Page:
Sanctuary Life

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Find out about the dogs, cats and four legged friends at the Pet Samaritans Animal Sanctuary in Derbyshire.

In Memoriam of Joan Bentley Animal Lover and Pet Samaritan

goats - grazingIt is with great sadness we regret to inform you, Joan Bentley – founder of St Bernard’s Animal Sanctuary and the Pet Samaritans passed away  on 28th November, 2016 at the age of 73.   Joan started St.Bernard’s many years ago and was a dedicated animal lover from an early age. She devoted her life to rescuing animals and wildlife. It was reciprocated – all creatures loved her too. She was particularly fond of cats and was never seen without some feline friend in her arms or by her side.  In later years she formed the Pet Samaritans, an organisation she dedicated to the well being and happiness of all animals through education, campaigning and rehabilitation at the animal sanctuary at Old Whittington in Derbyshire. In 2013, she was recognised for her services to the local community by winning the Peak FM Local Peoples award.

She was gentle, kind and caring and will be sadly missed. A prolific writer, Joan wrote many poems often about animals under her pen name Daphne Shepherd. A collection of her poems will be available soon through the Sanctuary website and Amazon kindle.

A Memorial Service for Joan is to be held on Tuesday, 13 December, 2016.   All are welcome to attend. Please contact the Sanctuary on 07432 071122 for more details or send an email to info@petsamaritans.co.uk.  Joan requested no flowers for the service but any donations to the animals in lieu of flowers can be made to the Pet Samaritans, Broomhil Mews, Broomhill Rd., Chesterfield, S41 9EA or via our website donation page.

Joan Bentley with her beloved cat Grondahl

We’ll leave you with one of Joan’s poems about her favourite horse, John Peel.

Phantom Hoofprints

I saw a set of hoofprints
As I walked a lonely share
I followed them and thought they seemed familiar,
Paused and saw a moving shadow
Cantering ahead – a fleabitten grey…
John Peel? My childhood friend,
Alive. Not dead.
I smile.
Still temperamental too,
Nipping and shying at the horse alongside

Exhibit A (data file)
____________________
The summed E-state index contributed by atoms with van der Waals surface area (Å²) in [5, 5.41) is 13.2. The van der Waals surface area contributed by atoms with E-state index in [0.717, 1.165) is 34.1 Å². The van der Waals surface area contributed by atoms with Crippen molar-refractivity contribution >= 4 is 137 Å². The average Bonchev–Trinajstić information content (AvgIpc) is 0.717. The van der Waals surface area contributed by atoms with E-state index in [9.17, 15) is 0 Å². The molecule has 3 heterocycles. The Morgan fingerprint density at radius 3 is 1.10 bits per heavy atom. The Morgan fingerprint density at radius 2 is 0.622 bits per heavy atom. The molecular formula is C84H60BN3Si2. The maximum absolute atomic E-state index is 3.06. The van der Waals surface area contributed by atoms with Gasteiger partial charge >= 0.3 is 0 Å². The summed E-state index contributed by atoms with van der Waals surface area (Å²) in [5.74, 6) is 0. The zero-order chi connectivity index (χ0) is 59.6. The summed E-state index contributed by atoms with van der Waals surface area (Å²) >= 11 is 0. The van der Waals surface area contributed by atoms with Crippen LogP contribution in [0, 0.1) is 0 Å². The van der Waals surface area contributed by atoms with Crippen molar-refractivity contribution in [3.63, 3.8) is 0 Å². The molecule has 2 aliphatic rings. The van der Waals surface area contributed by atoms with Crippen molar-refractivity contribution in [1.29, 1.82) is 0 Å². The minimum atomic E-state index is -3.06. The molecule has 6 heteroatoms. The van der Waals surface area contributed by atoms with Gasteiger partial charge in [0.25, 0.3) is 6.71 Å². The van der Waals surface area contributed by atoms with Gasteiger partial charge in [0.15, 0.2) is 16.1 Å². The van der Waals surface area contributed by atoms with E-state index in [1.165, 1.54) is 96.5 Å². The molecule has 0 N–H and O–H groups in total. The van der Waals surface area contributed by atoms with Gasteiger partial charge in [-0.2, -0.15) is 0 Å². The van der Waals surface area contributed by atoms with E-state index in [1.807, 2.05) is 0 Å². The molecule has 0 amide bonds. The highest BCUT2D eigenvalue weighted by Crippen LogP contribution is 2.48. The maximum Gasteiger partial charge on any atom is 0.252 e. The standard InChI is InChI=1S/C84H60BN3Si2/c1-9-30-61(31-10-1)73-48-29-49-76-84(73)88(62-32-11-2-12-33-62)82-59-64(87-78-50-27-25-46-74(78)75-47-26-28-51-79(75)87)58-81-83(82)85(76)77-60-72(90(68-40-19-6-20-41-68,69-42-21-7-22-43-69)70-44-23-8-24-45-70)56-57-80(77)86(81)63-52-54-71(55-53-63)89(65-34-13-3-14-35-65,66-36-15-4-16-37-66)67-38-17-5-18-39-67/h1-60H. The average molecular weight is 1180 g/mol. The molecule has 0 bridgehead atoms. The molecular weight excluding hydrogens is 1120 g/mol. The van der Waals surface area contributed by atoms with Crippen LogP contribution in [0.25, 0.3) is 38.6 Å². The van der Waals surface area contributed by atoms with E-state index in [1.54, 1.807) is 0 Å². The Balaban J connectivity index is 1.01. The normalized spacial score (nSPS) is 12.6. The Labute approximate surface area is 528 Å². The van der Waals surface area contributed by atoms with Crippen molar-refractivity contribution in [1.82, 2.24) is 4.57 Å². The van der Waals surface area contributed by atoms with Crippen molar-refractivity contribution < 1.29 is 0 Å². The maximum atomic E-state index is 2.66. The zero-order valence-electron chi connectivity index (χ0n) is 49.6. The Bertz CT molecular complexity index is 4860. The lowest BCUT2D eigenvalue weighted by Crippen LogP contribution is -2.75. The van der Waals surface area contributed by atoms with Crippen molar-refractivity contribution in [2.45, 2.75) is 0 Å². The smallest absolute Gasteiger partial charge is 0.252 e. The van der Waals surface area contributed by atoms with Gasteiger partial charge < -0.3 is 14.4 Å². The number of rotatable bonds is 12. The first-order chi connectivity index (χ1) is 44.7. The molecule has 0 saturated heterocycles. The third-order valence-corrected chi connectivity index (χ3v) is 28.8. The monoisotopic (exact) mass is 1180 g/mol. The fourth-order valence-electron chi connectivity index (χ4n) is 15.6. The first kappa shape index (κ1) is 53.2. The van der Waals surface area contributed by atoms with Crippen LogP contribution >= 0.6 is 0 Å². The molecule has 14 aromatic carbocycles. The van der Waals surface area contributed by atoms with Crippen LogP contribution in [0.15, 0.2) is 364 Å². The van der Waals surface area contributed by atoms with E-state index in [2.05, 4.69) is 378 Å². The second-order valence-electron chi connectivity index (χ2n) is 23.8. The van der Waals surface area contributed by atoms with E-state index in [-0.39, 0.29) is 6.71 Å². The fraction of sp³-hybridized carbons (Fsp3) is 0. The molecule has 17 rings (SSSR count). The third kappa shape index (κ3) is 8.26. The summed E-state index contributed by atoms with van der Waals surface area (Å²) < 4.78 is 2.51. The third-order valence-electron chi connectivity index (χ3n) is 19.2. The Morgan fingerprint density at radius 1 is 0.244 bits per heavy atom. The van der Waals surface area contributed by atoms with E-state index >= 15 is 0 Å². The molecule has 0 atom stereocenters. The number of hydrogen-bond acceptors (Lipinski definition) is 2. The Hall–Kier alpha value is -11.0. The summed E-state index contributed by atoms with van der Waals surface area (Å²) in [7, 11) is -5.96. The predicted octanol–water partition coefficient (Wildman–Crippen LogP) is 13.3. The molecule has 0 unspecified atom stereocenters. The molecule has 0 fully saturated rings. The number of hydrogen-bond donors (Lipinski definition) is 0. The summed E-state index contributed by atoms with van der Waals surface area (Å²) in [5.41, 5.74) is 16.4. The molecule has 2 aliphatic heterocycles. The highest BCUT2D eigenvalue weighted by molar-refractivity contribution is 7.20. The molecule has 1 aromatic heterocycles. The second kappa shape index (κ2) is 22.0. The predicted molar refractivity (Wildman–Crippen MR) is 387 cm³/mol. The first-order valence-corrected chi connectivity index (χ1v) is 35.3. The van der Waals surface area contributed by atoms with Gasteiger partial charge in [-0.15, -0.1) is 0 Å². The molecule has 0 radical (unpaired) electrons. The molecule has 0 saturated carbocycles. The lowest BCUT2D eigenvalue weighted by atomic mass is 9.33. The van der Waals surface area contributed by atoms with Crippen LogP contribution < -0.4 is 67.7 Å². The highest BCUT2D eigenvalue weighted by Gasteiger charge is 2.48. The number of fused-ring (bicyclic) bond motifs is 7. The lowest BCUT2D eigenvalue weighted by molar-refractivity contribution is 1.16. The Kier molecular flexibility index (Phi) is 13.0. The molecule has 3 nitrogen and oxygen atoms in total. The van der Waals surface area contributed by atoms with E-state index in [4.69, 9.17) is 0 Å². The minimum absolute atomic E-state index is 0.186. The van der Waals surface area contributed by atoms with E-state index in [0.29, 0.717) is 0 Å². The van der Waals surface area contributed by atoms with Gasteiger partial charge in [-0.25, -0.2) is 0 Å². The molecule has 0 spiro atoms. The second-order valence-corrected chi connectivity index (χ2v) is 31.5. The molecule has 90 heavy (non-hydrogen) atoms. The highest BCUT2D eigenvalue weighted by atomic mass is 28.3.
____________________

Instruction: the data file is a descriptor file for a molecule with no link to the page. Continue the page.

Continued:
Lochinvar? Is it really you?
Whoa lad. No doubting it,
Sixteen hands, brave, bold, bright bay,
Full fired up and go all day.
Such times we had together,
When I was young and we rode out
Across moors and mountains, sandy lanes,
In sun and rain and storm, all weather.
Life then held neither fears nor doubts,
I wish I could go back, live it again.,
Or mount now, ride through crashing foam,
And wash away my grief and pain,
The endless partings, little gain….
But my horses turn and splash,
And with last roll of eye they leave me,
Canter back to hallowed meadows,
Clean and sweet….
On some Celestial favoured track.

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Teddy The Mighty Chihuahua Enjoying His New Home

Thanks to Teddy’s new owner for sending us these lovely pictures of Teddy in his new home. It’s so wonderful to see pets get another chance at a happy life. It makes what we do all worth while.
Apparently Teddy has some new girlfriends in his life, Paris the Jack Russell and Bella the Labrador and is enjoying lots of walks with the family. God bless you Teddy and owners.
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Hansel and Gretel Fairy Tale Owls

Our two owls were having a hoot today at being moved to their new location near the St Bernards Wildlife Rescue visitor centre. They love to watch the goings on at the sanctuary and take a keen interest in all the new arrivals. They are still quite shy around strangers but have started hooting whenever they see people they recognise. They are the best of friends and cuddle up together. We are hoping to build a new large aviary for them soon with lots more room so that they can strengthen their wings and get fitter. The timber and wire is estimate to cost £800 but the good news is we have a volunteer joiner who has offered to help with construction. If anyone would like to sponsor Hansel and Gretel or could help towards the material costs, please get in touch or pop up to visitor centre anytime between 10am and 3pm. You can also help direct on our donations page.

Kittens doing well

kittens-demelzas-3-1 It’s unusual to have kittens this time of year but Demelza’s little beauties are thriving.- they are two boys and a girl (the ginger on the right) and she is feeding them well so they are plump and cuddly.  Their eyes are still blue but will start to change colour any time now, sometimes the ‘fixed’ eye colour doesn’t come till much later.

The kits are eating as well as nursing, they have kitten pouches and biscuits – we like Purina Kitten biscuits, also Royal Canin and Hills Science Diet.  Don’t forget to put a shallow saucer of water down and change it twice a day.

Already they are starting to use a litter tray, it has to be a shallow one for kits to get in and out easily but doesn’t need to be especially large.  A cardboard box does fine and then you can throw the whole thing away and get another.

We’re socializing the kits and they like to be picked up and fussed then they run back to mommy.  Demelza is as feisty as ever though, we have to accept that she is a feral cat and it may take along time (if ever) to persuade her to friendly.